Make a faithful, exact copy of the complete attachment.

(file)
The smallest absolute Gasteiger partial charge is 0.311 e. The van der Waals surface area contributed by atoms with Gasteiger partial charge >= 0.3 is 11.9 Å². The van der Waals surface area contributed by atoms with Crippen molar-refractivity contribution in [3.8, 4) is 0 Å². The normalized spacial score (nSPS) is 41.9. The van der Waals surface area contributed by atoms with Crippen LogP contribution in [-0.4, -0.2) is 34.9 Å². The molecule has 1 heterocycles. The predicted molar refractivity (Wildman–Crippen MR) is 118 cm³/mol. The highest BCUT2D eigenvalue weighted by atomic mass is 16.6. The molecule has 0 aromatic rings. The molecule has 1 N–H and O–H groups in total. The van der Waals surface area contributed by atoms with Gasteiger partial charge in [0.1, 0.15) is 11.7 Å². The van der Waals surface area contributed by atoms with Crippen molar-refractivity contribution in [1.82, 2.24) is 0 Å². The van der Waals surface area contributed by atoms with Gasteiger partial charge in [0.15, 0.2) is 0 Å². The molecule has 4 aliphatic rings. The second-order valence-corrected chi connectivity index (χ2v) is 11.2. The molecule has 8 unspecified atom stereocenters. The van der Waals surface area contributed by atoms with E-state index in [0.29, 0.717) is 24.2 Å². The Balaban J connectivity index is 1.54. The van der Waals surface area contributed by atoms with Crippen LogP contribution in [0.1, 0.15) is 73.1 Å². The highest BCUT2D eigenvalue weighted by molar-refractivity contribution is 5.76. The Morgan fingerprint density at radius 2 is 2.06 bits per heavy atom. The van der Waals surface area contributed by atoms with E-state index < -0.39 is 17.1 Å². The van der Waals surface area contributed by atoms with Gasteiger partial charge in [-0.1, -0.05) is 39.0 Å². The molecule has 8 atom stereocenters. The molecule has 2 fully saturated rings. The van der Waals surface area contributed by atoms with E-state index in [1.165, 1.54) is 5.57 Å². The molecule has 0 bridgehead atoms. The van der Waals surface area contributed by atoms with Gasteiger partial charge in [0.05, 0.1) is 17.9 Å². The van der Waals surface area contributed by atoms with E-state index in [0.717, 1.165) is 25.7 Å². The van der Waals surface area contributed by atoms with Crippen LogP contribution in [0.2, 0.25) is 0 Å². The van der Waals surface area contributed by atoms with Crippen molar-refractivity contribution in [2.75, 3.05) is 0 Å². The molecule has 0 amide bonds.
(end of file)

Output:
The smallest absolute Gasteiger partial charge is 0.311 e. The van der Waals surface area contributed by atoms with Gasteiger partial charge >= 0.3 is 11.9 Å². The van der Waals surface area contributed by atoms with Crippen molar-refractivity contribution in [3.8, 4) is 0 Å². The normalized spacial score (nSPS) is 41.9. The van der Waals surface area contributed by atoms with Crippen LogP contribution in [-0.4, -0.2) is 34.9 Å². The molecule has 1 heterocycles. The predicted molar refractivity (Wildman–Crippen MR) is 118 cm³/mol. The highest BCUT2D eigenvalue weighted by atomic mass is 16.6. The molecule has 0 aromatic rings. The molecule has 1 N–H and O–H groups in total. The van der Waals surface area contributed by atoms with Gasteiger partial charge in [0.1, 0.15) is 11.7 Å². The van der Waals surface area contributed by atoms with Crippen molar-refractivity contribution in [1.82, 2.24) is 0 Å². The van der Waals surface area contributed by atoms with Gasteiger partial charge in [0.15, 0.2) is 0 Å². The molecule has 4 aliphatic rings. The second-order valence-corrected chi connectivity index (χ2v) is 11.2. The molecule has 8 unspecified atom stereocenters. The van der Waals surface area contributed by atoms with E-state index in [0.29, 0.717) is 24.2 Å². The Balaban J connectivity index is 1.54. The van der Waals surface area contributed by atoms with Crippen LogP contribution in [0.1, 0.15) is 73.1 Å². The highest BCUT2D eigenvalue weighted by molar-refractivity contribution is 5.76. The Morgan fingerprint density at radius 2 is 2.06 bits per heavy atom. The van der Waals surface area contributed by atoms with E-state index < -0.39 is 17.1 Å². The van der Waals surface area contributed by atoms with Gasteiger partial charge in [-0.1, -0.05) is 39.0 Å². The molecule has 8 atom stereocenters. The molecule has 2 fully saturated rings. The van der Waals surface area contributed by atoms with E-state index in [1.165, 1.54) is 5.57 Å². The molecule has 0 bridgehead atoms. The van der Waals surface area contributed by atoms with Gasteiger partial charge in [0.05, 0.1) is 17.9 Å². The van der Waals surface area contributed by atoms with E-state index in [0.717, 1.165) is 25.7 Å². The van der Waals surface area contributed by atoms with Crippen LogP contribution in [0.2, 0.25) is 0 Å². The van der Waals surface area contributed by atoms with Crippen molar-refractivity contribution in [2.75, 3.05) is 0 Å². The molecule has 0 amide bonds.